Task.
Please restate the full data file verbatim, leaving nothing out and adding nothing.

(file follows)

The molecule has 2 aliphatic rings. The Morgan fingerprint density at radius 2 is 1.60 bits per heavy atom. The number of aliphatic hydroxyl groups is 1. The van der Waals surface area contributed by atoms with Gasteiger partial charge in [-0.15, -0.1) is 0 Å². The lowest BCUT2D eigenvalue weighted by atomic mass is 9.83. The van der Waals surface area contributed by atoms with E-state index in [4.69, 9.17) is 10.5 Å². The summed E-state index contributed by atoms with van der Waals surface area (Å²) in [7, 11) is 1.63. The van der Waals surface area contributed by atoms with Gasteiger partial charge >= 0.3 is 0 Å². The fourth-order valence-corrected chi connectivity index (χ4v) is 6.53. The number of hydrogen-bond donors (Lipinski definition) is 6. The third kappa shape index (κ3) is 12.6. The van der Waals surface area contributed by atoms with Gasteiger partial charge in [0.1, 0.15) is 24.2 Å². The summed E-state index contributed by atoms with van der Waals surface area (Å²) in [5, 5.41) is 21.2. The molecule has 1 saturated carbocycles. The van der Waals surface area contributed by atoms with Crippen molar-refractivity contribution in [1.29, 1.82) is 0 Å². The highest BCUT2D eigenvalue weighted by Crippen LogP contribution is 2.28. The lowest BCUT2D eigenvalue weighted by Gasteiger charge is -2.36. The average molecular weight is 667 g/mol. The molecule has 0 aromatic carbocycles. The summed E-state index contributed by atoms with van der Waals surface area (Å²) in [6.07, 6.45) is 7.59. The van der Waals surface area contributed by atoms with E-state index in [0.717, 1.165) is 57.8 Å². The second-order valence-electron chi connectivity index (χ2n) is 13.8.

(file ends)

The molecule has 2 aliphatic rings. The Morgan fingerprint density at radius 2 is 1.60 bits per heavy atom. The number of aliphatic hydroxyl groups is 1. The van der Waals surface area contributed by atoms with Gasteiger partial charge in [-0.15, -0.1) is 0 Å². The lowest BCUT2D eigenvalue weighted by atomic mass is 9.83. The van der Waals surface area contributed by atoms with E-state index in [4.69, 9.17) is 10.5 Å². The summed E-state index contributed by atoms with van der Waals surface area (Å²) in [7, 11) is 1.63. The van der Waals surface area contributed by atoms with Gasteiger partial charge >= 0.3 is 0 Å². The fourth-order valence-corrected chi connectivity index (χ4v) is 6.53. The number of hydrogen-bond donors (Lipinski definition) is 6. The third kappa shape index (κ3) is 12.6. The van der Waals surface area contributed by atoms with Gasteiger partial charge in [0.1, 0.15) is 24.2 Å². The summed E-state index contributed by atoms with van der Waals surface area (Å²) in [5, 5.41) is 21.2. The molecule has 1 saturated carbocycles. The van der Waals surface area contributed by atoms with Crippen molar-refractivity contribution in [1.29, 1.82) is 0 Å². The highest BCUT2D eigenvalue weighted by Crippen LogP contribution is 2.28. The lowest BCUT2D eigenvalue weighted by Gasteiger charge is -2.36. The average molecular weight is 667 g/mol. The molecule has 0 aromatic carbocycles. The summed E-state index contributed by atoms with van der Waals surface area (Å²) in [6.07, 6.45) is 7.59. The van der Waals surface area contributed by atoms with E-state index in [0.717, 1.165) is 57.8 Å². The second-order valence-electron chi connectivity index (χ2n) is 13.8.